‘Lodge 49’s’ Wyatt Russell follows his own low-key journey, on screen and off


“The reason I like the show is because it’s difficult to pinpoint one aspect of the show that I enjoy most,” said Russell at the Television Critics Association as the show prepared to bow its second season. “And it’s sort of like when someone asks you, “What was your favorite part about last week?” You’re kind of like, “Well…”

“For me, it’s a feeling, it’s a vibe,” he said. “It’s a way of getting into something that you wouldn’t normally see on TV.”

Dud’s journey of self-awakening from drifting in a daze following the death of his father to finding an increasingly more focused path forward, largely through the fellowship of his eclectic lodge compatriots, has had more of an effect on Russell than he expected, the 33-year-old actor admitted.

“I internalize a lot of it,” he said. “You do some movies where you play a serial killer, or you play something that’s totally not [you]. It’s just a character…[But] this does deal with all the questions that you have in your real life, about life and death, and, ‘Why am I here?’ and ‘How long am I going to be here?’ and ‘What do I want to do when I’m here?’ and ‘Who do I want to be with when I’m here?'”

“It does circle in a bit more, just because of what the show’s themes deal with,” Russell added. “So yeah, I’d like to think more like Dud sometimes, where it would just be free and easy, walk through a door and just hang out. But like we all do, I can overthink things, and you can stress yourself about stuff.”

Since the series premiered last year, Russell has had opportunities to sample the sort of bonding that happens within local lodges across the country.

“There’s a brewmaster in Colorado that I’m friends with who’s a member of the Elks — it’s not the Lynx Lodge, but it’s the Elks Lodge, which is a popular lodge around the United States,” he explained.

Having recently attended a bingo night, he came away impressed with the sense of community and giving back that’s constantly nurtured within the lodges.

“There’s always a charitable aspect to the lodge that we don’t know about a lot, and it is really nice,” he said. “The people that I’ve come across, it’s all been in that capacity of charity, which is good.” And he’s taken with the straightforwardness he’s discovered with the lodge walls. “It is very similar to [the show],” he explained. “It’s just people living their normal lives. It’s a lodge. They come together, they socialize. They’re carpenters and plumbers, and they have normal jobs and normal lives. So it’s a working class social club.”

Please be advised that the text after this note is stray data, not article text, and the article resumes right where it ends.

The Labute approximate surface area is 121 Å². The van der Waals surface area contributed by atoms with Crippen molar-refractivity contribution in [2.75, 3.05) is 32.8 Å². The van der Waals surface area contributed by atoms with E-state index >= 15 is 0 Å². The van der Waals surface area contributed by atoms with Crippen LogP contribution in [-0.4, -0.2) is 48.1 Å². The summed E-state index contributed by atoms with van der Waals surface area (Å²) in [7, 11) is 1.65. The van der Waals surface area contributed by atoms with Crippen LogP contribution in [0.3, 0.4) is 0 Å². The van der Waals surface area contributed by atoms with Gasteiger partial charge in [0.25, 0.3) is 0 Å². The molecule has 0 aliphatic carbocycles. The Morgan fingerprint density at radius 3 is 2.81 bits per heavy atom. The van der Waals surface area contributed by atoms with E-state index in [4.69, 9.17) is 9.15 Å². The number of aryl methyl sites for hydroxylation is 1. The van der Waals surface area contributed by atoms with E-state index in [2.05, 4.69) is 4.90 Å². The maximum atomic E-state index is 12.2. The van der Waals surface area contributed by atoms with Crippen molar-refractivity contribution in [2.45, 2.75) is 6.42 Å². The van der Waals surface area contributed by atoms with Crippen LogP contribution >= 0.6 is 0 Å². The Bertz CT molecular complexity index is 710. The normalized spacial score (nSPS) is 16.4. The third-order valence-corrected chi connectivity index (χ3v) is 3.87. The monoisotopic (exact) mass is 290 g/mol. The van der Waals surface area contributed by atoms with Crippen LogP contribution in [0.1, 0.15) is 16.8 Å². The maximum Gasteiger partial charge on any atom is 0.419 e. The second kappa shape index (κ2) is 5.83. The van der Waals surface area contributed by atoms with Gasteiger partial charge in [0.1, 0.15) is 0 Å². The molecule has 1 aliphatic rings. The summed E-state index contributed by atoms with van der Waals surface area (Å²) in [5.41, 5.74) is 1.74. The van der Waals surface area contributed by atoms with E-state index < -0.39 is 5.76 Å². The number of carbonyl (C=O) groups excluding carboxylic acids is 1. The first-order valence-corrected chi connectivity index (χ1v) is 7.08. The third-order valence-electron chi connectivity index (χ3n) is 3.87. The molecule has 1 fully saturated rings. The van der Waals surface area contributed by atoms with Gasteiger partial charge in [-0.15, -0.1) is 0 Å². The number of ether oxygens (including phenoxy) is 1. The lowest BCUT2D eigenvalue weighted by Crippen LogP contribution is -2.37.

As the son of Hollywood icons Goldie Hawn and Kurt Russell, the actors grew up with a taste of a sort of Malibu mysticism that nevertheless remained grounded (“That was their magic, being able to keep it normal”) and he says his avid pursuit of hockey, which he played professionally until a career-ending injury, helped him carve out his own space in the world.

“It did give my own identity,” he reflected. “Just being known as someone’s kid, for anybody’s kid, is a strange thing when you’re five and six, and seven. If you’re an aware kid and your parents make you aware, you’re going to be aware of that. So that was something I was good enough at doing, where I could create my own life.”

He insisted that despite an ever-rising Hollywood profile, he’s still keeping fame at arm’s length. “I don’t think it’s changed that much, to be honest,” he laughed. “People recognize me more, but I do think it’s the way you engage with your life outside of your home. You give off the feeling that you like other people to give you. My dad was good at it, they were both good at it…I’m not famous. There might be one out of 50 people that come up and say, ‘Hey, I like that thing you do. What was the thing you were in?’ But it’s not like that — I haven’t done anything that makes me famous, so my life hasn’t changed at all.”

Russell tries to keep his life as normal as possible, and particularly enjoys going off the grid with his partner, actress Meredith Hagner.

“We went on a big three week van vacation, where we go around the United States,” he recalled. “We lived for almost a month in our van…And that to me is a special way of disconnecting. You go to a lot of places. There’s just no service. I’m not a big phone guy anyway, but it’s nice to be out of contact. So then I really have a good excuse not getting back to anyone.”



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